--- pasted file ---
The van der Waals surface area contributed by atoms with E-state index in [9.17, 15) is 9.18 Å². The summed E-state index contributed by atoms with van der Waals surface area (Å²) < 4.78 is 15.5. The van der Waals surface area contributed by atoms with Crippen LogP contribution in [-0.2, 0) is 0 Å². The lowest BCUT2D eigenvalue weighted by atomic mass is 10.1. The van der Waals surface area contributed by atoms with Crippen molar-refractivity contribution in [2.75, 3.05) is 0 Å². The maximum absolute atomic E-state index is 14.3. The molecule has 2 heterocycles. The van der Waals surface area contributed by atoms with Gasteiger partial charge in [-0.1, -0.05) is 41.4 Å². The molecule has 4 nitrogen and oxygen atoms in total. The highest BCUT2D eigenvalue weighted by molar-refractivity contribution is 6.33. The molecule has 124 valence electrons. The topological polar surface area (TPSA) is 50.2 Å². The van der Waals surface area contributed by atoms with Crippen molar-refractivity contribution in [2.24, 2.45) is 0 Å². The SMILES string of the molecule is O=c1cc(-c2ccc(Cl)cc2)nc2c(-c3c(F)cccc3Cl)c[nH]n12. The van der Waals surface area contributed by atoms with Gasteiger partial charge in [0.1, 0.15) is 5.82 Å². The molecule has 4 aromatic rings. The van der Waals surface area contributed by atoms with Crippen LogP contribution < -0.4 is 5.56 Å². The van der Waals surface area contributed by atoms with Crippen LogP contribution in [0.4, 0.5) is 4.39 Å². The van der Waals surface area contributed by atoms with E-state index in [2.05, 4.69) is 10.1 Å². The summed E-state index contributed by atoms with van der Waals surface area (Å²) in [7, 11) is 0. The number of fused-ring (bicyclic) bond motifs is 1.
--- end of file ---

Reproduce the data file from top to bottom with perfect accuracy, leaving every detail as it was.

The van der Waals surface area contributed by atoms with E-state index in [9.17, 15) is 9.18 Å². The summed E-state index contributed by atoms with van der Waals surface area (Å²) < 4.78 is 15.5. The van der Waals surface area contributed by atoms with Crippen LogP contribution in [-0.2, 0) is 0 Å². The lowest BCUT2D eigenvalue weighted by atomic mass is 10.1. The van der Waals surface area contributed by atoms with Crippen molar-refractivity contribution in [2.75, 3.05) is 0 Å². The maximum absolute atomic E-state index is 14.3. The molecule has 2 heterocycles. The van der Waals surface area contributed by atoms with Gasteiger partial charge in [-0.1, -0.05) is 41.4 Å². The molecule has 4 nitrogen and oxygen atoms in total. The highest BCUT2D eigenvalue weighted by molar-refractivity contribution is 6.33. The molecule has 124 valence electrons. The topological polar surface area (TPSA) is 50.2 Å². The van der Waals surface area contributed by atoms with Crippen molar-refractivity contribution in [2.24, 2.45) is 0 Å². The SMILES string of the molecule is O=c1cc(-c2ccc(Cl)cc2)nc2c(-c3c(F)cccc3Cl)c[nH]n12. The van der Waals surface area contributed by atoms with Gasteiger partial charge in [0.1, 0.15) is 5.82 Å². The molecule has 4 aromatic rings. The van der Waals surface area contributed by atoms with Crippen LogP contribution < -0.4 is 5.56 Å². The van der Waals surface area contributed by atoms with Crippen LogP contribution in [0.4, 0.5) is 4.39 Å². The van der Waals surface area contributed by atoms with E-state index in [2.05, 4.69) is 10.1 Å². The summed E-state index contributed by atoms with van der Waals surface area (Å²) in [7, 11) is 0. The number of fused-ring (bicyclic) bond motifs is 1.